APSCU has been one of the leading groups opposing the proposed gainful employment regulations. The group helped sponsor a rally on Capitol Hill in September with about 1,000 students from for-profit schools around the country to oppose the regulations. IAVA, the veterans group represented on last week’s panel, says it hasn't taken a position on the gainful employment regulations; its spokesperson offered no further comment on Embree's presence on APSCU's panel. Overall, veterans groups have largely remained silent on the gainful employment regulation issue.
But veterans groups should be very concerned with the issue. As noted, many veterans attend for-profit institutions. And recent investigations, including by the Government Accountability Office, the New York Times, and Dallas TV station WFAA, demonstrate that some for-profit programs engage in deceptive practices and leave many students deeply in debt and without marketable skills.
Bloomberg News recently discovered that Kaplan University sent a collection agency after Keith Melvin, a decorated and disabled veteran, for $4,125 when his federal grants didn't come through. The Bloomberg report shows that Kaplan aggressively recruited Melvin—even telling him he could lose his spot in the class even though Kapaln doesn't limit online enrollment.
According to data from the National Survey of Student Engagement compiled by APSCU, Kaplan University enrolls more than 1,500 students who claim Post-9/11 GI Bill benefits. (University of Phoenix and DeVry University top the list, with 10, 872 and 4,428 students, respectively.)
Brian Hawthorne of the Student Veterans of America, a group that supports veterans in higher education, says his group doesn't have an official position on gainful employment regulations at this time, but, he wrote in an email to Campus Progress, SVA calls "on all schools, for-profits included, to closely examine their policies and programs to ensure that a student veteran has the greatest chance of success." "Online education can be a real asset to a service member or a veteran, as I know myself as I earned my Associates Degree online while in Iraq. Schools should be offering programs that fit the lives of their student veteran population, not pursuing them to increase their Federal Aid and then not supporting them through to graduation. This would not be acceptable at any type of school, not just for-profits."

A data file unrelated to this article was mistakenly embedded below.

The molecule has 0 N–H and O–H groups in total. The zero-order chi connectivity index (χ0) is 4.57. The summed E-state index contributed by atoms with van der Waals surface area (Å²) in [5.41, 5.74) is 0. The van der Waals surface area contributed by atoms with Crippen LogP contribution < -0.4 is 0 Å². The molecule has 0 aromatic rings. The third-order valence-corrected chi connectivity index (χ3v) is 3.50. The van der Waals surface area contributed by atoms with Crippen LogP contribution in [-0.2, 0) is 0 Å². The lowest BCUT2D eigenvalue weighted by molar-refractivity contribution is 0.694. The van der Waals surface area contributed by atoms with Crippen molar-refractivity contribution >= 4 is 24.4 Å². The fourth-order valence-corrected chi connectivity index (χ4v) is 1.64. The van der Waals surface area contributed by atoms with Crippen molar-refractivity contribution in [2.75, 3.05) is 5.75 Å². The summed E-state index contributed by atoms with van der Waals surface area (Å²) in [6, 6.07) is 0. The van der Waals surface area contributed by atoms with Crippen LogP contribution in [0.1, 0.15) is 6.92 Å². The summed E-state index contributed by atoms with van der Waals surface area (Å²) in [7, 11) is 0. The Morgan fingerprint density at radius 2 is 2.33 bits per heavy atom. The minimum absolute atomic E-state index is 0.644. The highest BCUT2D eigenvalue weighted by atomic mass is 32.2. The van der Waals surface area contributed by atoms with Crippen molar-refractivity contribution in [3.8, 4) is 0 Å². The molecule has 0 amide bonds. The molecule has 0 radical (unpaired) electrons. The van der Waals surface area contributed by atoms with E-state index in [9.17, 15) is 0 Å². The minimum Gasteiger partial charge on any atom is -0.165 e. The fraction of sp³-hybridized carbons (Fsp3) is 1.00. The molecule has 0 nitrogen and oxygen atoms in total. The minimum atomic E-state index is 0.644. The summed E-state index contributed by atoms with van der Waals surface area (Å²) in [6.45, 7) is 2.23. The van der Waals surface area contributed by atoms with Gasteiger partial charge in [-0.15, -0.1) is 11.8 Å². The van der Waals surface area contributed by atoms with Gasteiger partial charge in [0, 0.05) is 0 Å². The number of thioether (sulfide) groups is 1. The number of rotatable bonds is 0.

In fact, as was a prevalent theme on last Wednesday's panel, nearly all higher education instructions offer some of its education in the form of distance-learning classes, whether public, private non-profit, or for-profit. Many for-profit schools also don't just have online classes. Kaplan, the school that was subject of the Bloomberg investigation, offers both online and in-person classes.
For now, prominent national veterans groups are staying away from the debate on gainful employment, which currently remains divided between the companies that own for-profit schools and student advocacy groups like U.S. Public Interest Research Group (PIRG), United States Students Association, and the advocacy arm of Campus Progress. Whether or not gainful employment regulations are put in place could affect a significant number of veterans. And if veterans' organizations speak out now, they could have a powerful impact on the debate.